him in writing for consideration...  To clarify, the Orthodox Church in America did not present any of the 9/11 Special Appeal funds to IOCC.” 

The reasons that Lucs, the Special Appeals Coordinator for the OCA, directed Pysarchyk to IOCC earlier, remained unexplained.

Pysarchyk continues: “ Now I was furious!  In my conversation with Lucs, I remained calm, but that was intimidation and this was a run-around. I thought, what if I had been a Baba, a gentle soul just timidly calling, to ask a question? “

An angry Pysarchyk then sent a email to Fr. Kondratick which read:  “This morning I called David Lucs at his request.  I don’t understand why accusations are being made against me.  It was shocking and hurtful to be spoken to in such an un-Christianlike manner and hung up on.”  Fr.Kondratick replied that same day promising to speak with Lucs about

“this particular situation.”

Some time later friends began telling Pysarchyk that both the OCA and the IOCC were making inquisitive phone calls about her background.

Undeterred by the phone calls, and in yet another attempt to get information for her article, Pysarchyk emailed to Kondratick eight simple questions about the OCA’s 9/11 Special Appeal Fund:

“1) How many families/individuals received aid?;
2) Were all aid recipients members of the OCA?;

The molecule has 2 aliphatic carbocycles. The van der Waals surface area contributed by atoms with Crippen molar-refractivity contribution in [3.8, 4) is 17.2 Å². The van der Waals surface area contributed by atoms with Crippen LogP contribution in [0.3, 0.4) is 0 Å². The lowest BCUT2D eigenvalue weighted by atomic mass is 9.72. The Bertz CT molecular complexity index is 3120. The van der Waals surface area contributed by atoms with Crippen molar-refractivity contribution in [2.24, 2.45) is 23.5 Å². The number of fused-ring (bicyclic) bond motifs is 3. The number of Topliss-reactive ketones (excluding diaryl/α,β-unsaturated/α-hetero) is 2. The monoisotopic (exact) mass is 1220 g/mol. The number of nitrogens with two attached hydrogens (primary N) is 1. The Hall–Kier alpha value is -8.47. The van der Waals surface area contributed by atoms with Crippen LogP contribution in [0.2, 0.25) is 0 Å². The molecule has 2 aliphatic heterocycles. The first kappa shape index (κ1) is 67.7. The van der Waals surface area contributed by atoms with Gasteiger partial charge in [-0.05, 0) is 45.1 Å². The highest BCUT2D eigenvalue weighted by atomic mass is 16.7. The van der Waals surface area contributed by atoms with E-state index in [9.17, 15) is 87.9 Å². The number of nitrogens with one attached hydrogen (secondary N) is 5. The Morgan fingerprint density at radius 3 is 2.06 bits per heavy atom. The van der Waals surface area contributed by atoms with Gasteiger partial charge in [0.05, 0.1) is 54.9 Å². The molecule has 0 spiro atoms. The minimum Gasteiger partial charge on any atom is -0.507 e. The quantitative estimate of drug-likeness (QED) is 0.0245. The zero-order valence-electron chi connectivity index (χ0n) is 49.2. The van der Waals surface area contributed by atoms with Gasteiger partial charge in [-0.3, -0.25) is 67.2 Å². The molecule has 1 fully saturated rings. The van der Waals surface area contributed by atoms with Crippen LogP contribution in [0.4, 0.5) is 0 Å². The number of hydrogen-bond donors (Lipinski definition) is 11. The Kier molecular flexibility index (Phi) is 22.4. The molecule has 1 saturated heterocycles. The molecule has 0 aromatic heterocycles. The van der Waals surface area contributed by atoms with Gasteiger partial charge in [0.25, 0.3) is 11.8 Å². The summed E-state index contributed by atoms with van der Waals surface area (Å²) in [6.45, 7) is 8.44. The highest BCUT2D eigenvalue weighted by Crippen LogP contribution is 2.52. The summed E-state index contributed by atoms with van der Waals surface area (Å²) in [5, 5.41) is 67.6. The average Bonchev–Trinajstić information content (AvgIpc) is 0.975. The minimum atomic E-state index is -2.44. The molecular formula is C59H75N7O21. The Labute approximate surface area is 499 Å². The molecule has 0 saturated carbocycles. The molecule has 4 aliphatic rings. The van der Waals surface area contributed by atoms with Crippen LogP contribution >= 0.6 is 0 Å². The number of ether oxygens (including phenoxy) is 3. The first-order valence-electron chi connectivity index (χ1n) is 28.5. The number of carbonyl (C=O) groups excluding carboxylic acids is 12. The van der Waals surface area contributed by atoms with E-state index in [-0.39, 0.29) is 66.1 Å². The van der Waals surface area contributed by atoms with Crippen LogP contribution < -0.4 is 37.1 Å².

3) If not, what other jurisdictions were involved?;
4) Were there any orphans?
5) What criteria were used for choosing aid recipients?;
6) Who chose the aid recipients?;
7) How was the aid given?; and,
8) Are any graphics available to show the distribution of funds?” 

An exasperated Pysarchyk ended her email with these words:  “My interest in interviewing recipients was to present the human side of this tragedy and to show how people were assisted through the efforts of the OCA. It is regrettable that so much time was taken to check my credentials and motives for writing this article.”

The following day, Fr. Kondratick informed Pysarchyk that he was preparing to leave for Toronto for the forthcoming All American Council.  “I will prepare the answer to your questions when staff and I are able to research your questions.  Looking forward to seeing you at our church events.” 

The Council came and went, but no answers appeared.  On November 17, 2005, Lucs sent the following message: “I will speak with Fr. Paul Kucynda, Treasurer, and Fr. Stavros Strikis, Comptroller, about your questions.” 

Despite multiple requests since November, Margaret Pysarchyk has still not received a single answer to any of her questions.

The World Trade Center is gone. More than $285,000 was raised; but the Committee charged with overseeing its distribution does not meet. Some $25,000 was distributed, and the rest - some $260,000 – remains unaccounted for. Margaret Pysarchyk is still waiting to do her article. On the 9/11 Funds, just as the discretionary accounts, Syosset remains silent.